|1-7||Bank of Sweden||1974|
|11-21||Skandinaviska Enskilda Banken||1965|
|64||Johannes fire station||1877|
Malmskillnadsgatan (Swedish: "The Ridge Dividing Street") is a 650 metres long street in central Stockholm, Sweden. It stretches northward from the Brunkebergstorg square over Hamngatan; crosses Mäster Samuelsgatan and Oxtorgsgatan; passes over the bridge Malmskillnadsbron passing over Kungsgatan; crosses Brunnsgatan and David Bagares gata; and finally ends at Johannes plan near Döbelnsgatan.
In today's Sweden, at the end of the last ice age, the retiring ice sheet left behind several ridges filled with sand and rounded gravel, ridges called malmar (sing. malm) in Swedish. In the central-northern part of Stockholm, the Brunkebergsåsen, divided the Norrmalm district in an eastern and western part, Östermalm and Västermalm, and Malmskillnadsgatan is a street passing along the top of the ridge.
First appearing in documents from the 17th century, the name Malmskillnaden arguably designated some sort of road passing over the Ridge of Brunkeberg, an eventuality obscured by the appearance of the name Skillnadsgatan ("The difference/Divergence street"). The street itself first appears in a map dated 1640, detailing the planned development of Norrmalm, but due to the excavation required, Malmskillnadsgatan was to remain an impracticable for some time. In the late 17th century however, a street called Malm skillnadz gatun is stretching north from Brunkebergstorg to Oxtorget, where a sand hill separated it from what is today its northern section. During the 1710s, finally, the street was entirely united as can be seen in a map dated 1733.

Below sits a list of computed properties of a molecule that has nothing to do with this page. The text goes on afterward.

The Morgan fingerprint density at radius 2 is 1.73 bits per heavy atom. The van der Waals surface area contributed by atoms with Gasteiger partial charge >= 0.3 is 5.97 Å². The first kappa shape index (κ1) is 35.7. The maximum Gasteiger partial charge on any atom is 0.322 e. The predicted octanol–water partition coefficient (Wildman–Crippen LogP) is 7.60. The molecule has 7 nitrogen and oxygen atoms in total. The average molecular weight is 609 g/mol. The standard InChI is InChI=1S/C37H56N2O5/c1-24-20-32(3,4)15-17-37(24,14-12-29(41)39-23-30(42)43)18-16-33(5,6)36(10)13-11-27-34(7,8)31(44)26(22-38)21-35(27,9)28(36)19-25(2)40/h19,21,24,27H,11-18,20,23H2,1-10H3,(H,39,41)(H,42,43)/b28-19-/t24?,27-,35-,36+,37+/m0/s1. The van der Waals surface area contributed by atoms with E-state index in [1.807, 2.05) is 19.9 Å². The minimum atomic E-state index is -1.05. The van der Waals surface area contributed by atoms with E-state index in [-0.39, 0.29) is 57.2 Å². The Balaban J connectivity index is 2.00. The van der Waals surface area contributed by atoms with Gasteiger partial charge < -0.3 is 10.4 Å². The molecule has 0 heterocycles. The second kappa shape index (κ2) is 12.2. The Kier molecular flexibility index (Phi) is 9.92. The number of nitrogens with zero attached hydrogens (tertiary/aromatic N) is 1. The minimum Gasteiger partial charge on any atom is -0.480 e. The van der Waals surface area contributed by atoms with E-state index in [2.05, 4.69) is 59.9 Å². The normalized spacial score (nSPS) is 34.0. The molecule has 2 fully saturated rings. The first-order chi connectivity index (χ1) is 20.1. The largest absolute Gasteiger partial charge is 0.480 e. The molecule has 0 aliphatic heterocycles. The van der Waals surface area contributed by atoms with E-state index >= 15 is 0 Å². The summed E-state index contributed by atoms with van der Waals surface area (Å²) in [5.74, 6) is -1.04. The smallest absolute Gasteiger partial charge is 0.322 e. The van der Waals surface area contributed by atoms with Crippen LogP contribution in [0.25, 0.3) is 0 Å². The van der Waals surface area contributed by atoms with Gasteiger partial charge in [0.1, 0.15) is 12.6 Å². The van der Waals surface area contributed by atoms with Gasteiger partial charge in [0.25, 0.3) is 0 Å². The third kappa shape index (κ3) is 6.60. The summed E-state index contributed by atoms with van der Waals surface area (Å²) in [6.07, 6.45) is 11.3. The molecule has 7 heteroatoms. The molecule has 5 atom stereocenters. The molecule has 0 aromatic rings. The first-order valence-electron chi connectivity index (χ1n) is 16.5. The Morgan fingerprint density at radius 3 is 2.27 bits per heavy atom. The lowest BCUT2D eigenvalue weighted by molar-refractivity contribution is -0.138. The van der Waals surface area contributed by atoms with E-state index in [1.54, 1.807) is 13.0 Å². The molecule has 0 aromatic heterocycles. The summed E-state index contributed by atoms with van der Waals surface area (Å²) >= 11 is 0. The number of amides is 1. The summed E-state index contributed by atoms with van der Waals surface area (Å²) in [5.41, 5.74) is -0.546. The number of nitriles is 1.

In association with the post-war redevelopment of central Stockholm, the residential area along the southern part of the street was transformed into a business area, effectively making the neighborhood a no-go area isolated from the surrounding shopping district.
During the 1970s and 1980s, Malmskillnadsgatan (with Artillerigatan in the Östermalm district) was a traditional site for street prostitution in Stockholm), as the isolated location of the street made it completely abandoned after business hours.
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